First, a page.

Nearly a third of parents on low incomes miss a meal to feed their children, says report

Nearly a third of parents with incomes less than £25,000 have said they have skipped a meal to ensure their children do not go hungry, according to a new study.

31 per cent of parents surveyed found parents had skipped at least one meal during the summer holidays with a further 62 per cent saying they could not always afford food when their children were no longer entitled to free school meals.

3 per cent of parents surveyed said the family had gone with a meal altogether to save money at least once.

For parents earning less than £15,000 the picture is even bleaker with 41 per cent going without food and nearly three quarters (73 per cent) saying they cannot buy food.

The report, “Isolation and Hunger: the impact of the school holidays on struggling families”, was commissioned by Kelloggs as part of their holiday breakfast club programme and has been presented to all 650 MPs.

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Our skinny, malnourished kids long for new school term – so they can be fed

Real Britain columnist Ros Wynne-Jones says instead of wishing the summer holidays would never end, too many hungry kids can’t wait to go back to school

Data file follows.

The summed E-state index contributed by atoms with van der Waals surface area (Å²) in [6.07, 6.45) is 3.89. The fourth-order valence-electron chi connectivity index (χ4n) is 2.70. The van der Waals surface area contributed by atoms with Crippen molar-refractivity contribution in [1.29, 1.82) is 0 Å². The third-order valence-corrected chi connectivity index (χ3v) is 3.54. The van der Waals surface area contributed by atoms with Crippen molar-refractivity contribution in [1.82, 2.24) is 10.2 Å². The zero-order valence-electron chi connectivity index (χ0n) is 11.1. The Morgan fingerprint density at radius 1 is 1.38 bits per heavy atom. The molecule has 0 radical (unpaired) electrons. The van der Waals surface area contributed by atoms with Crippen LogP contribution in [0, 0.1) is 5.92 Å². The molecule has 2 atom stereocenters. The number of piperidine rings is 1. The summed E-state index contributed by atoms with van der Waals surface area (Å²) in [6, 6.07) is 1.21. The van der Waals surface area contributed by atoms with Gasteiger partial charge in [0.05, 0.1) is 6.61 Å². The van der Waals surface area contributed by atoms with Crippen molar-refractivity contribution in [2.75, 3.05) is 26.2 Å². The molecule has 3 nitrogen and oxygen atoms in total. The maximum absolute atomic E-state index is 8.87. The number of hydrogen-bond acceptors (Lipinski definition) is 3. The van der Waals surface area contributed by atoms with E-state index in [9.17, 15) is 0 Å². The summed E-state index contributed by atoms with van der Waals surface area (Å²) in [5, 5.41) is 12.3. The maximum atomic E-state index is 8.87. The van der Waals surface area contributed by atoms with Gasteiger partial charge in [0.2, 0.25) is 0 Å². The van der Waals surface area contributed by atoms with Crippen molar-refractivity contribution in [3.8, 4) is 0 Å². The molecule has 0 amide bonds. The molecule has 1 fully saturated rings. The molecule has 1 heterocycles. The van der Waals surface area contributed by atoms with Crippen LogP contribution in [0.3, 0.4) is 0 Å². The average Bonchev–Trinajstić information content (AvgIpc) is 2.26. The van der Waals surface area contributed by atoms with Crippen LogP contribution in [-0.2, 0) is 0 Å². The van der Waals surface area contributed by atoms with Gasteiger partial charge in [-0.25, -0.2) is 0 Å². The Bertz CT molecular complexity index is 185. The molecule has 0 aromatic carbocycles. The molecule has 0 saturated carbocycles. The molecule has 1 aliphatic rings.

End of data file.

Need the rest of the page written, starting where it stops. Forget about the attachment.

When Thomas was eight years old, he was caught stealing formula milk for his baby brother. It was in the middle of a long hot summer in South London. His mother had given him £1 for the milk, but it wasn’t enough.

“I remember it like it was yesterday,” he says. “I went into Kwik Save. I realised I didn’t have enough money and that my mum didn’t have any more. Summer was always the worst. Too many mouths to feed, no school meals, no money. My heart was beating. I robbed a packet of SMA Gold.”

This week, in Scotland, I spoke to Lorraine, a 33-year-old single mother from Renfrewshire. This summer, she went to a foodbank for the first time in her life.

“I stood outside a long time,” she said. “I felt like such a scrounger.”

She told me her family could barely cope in term-time, but at least her six-year-old daughter Kelly got a hot lunch every day. “It’s not just the food,” she says. “You can’t afford to take them out so you’re at home with the electricity and gas building up. Most days I don’t eat in the evening at all.”

Many people think winter is the hardest time for UK families living in poverty, as extortionate fuel bills swallow the household budget. But for many living on the knife-edge of hunger, the long summer holidays are a tipping point. Free school meals, which provide over a million children with at least five hot lunches a week during term-time, are suddenly switched off on the last day of term.

Last week, a report from Kellogg’s and the Trussell Trust showed 40% of teachers believe pupils don’t eat enough during summer holidays – with many children noticeably thinner at the start of the autumn term.

“One in four children only get one hot meal a day – their school lunch,” says Carmel McConnell, who runs Magic Breakfast, a charity delivering free, healthy breakfasts to schools to reach 8,500 of the UK’s poorest children. Where do those children go in the holidays? I think this summer needs to be the last one where the answer to that is nowhere.”